Monday, February 06, 2006

My Body is a Temple

My Body is a Temple

The readings that address women’s bodies are all, collectively, united in themes of women’s bodies and empowerment. I have been able to glean wisdom from every one of these essays and poems. Struggling with lifetime body image and food issues is a familiar theme in my life. One of the major goals I have is to not pass the legacy of body hatred on to my daughters.
My mother regarded herself as fat and my father “gently” teased her for the extra five pounds she retained after giving birth to her third child. When I look at the pictures of my beautiful mother, I could cry in anguish and scream in rage simultaneously. She was thin. Not model thin, but beautiful, thin, and healthy at the same time. How evil was the seed that was planted into her spirit, telling her she was too fat when that extra weight was five pounds her body was wise enough to insist upon cherishing. At the tender age of twenty five, she commenced a lifetime of dieting and war upon her own body. My sister, Linda, and I were quiet witnesses to her lost battles with that five pounds and the other eighty pounds that were to follow; the fruit of systematic starvation upon the wisdom of the body feminine.
I witnessed the passing fads of the diet world, I saw the Atkins diet in its 1970’s manifestation, I saw the Liquid Protein Diet, the Grapefruit diet, the Weight Watchers diet, Jenny Craig, Beverly Hills and many others, too many to mention. When Linda was twelve, she started to develop curves. She was about to have a growth spurt and had put on a bit of padding and developed the curves associated with being a woman. My father made passing commentary about her weight and she went on a diet. She eventually developed Anorexia that sapped her of strength and vitality, reducing her to an emaciated 88 pounds. Like Ms. Chernik, Linda was praised for the self discipline and tenacity associated with losing so much weight. She exercised to excess and was unable to even maintain her own body temperature in winter.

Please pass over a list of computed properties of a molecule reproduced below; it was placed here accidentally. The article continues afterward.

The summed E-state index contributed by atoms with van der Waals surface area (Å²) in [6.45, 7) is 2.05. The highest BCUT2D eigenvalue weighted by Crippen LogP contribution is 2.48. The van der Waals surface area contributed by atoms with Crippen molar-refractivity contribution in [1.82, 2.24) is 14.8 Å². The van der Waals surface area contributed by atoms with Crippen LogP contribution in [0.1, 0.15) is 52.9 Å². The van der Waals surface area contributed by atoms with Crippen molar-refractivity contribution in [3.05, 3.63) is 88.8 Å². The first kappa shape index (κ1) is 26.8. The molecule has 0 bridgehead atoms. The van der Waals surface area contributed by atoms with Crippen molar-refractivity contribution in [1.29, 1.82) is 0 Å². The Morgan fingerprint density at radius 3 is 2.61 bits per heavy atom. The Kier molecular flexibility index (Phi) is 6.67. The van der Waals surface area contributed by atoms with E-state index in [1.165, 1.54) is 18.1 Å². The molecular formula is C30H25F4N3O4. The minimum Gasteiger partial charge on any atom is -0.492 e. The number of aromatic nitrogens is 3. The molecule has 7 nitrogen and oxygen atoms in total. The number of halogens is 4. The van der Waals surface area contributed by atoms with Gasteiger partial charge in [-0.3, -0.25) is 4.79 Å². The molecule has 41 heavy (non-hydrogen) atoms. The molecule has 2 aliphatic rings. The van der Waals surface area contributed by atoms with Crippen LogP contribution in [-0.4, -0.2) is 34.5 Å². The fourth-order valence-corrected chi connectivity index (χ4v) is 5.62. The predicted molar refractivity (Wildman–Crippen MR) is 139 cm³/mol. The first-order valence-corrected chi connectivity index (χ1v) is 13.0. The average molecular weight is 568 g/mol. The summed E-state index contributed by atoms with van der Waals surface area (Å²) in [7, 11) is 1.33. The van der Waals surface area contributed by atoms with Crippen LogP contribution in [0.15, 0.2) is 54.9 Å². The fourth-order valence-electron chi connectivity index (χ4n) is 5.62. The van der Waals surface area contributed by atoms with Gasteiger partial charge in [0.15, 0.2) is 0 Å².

I, on the other hand, was on constant diets and disciplined myself to weigh 120 to 125 pounds. I thought I was heavy and no one ever (not once) told me I was thin. In retrospect I was extremely thin for a 5’8” teenager. I would look into the mirror and see an obese woman. I continue to look in the mirror and see an obese woman. Food was the enemy, put on the earth to torment virtuous women. I would only eat as much as I needed to stay healthy and not pass out in class.
When I think of the false image of feminine beauty as a tool of the Patriarchy to weaken women and keep them “in their place,” I am filled with rage. Our bodies are temples. As Christians, our bodies are temples of the Holy Spirit, but, in another sense, our bodies are temples of our own spirits as well. How dare anyone weaken our precious dwellings. Four years ago, I started training in Shotokan karate. For the first time in my life, I have thought of food and exercise in ways that go beyond the limitations of beauty. Food is fuel. Good food will serve my body while unhealthy food will compromise my health. The goal of exercise is to make my body strong and competent to do good work. I am not beautiful in the traditional sense but my body has nurtured and gestated my children, it has empowered me to give birth without the aid of drugs or the intervention of the male medical establishment.
My breasts may be unperky, but they have nourished my children and they have done so gloriously. My hands are large and calloused but they have done the work of a man. They have helped to demo the garage, the hall bath, and the front porch. They have helped to tile the sunroom and countertops. My hands can transform themselves into fists. My fists can break two boards. They can also wipe away the tears of my tender young sons and daughters.
My feet are “too large for a woman.” I wear men’s ski boots but you really do not want to be kicked by me! As a matter of fact, the only people who are stronger than me are my grown daughters. I believe I have broken the cycle of body hatred and dependency on the Patriarchy to feel beautiful and worthwhile because my daughters have never been on a diet and do not struggle with body issues.

1 Comments:

At 7:41 AM, Blogger Erik Mann said...

great post, i'll come visit again soon...erik

 

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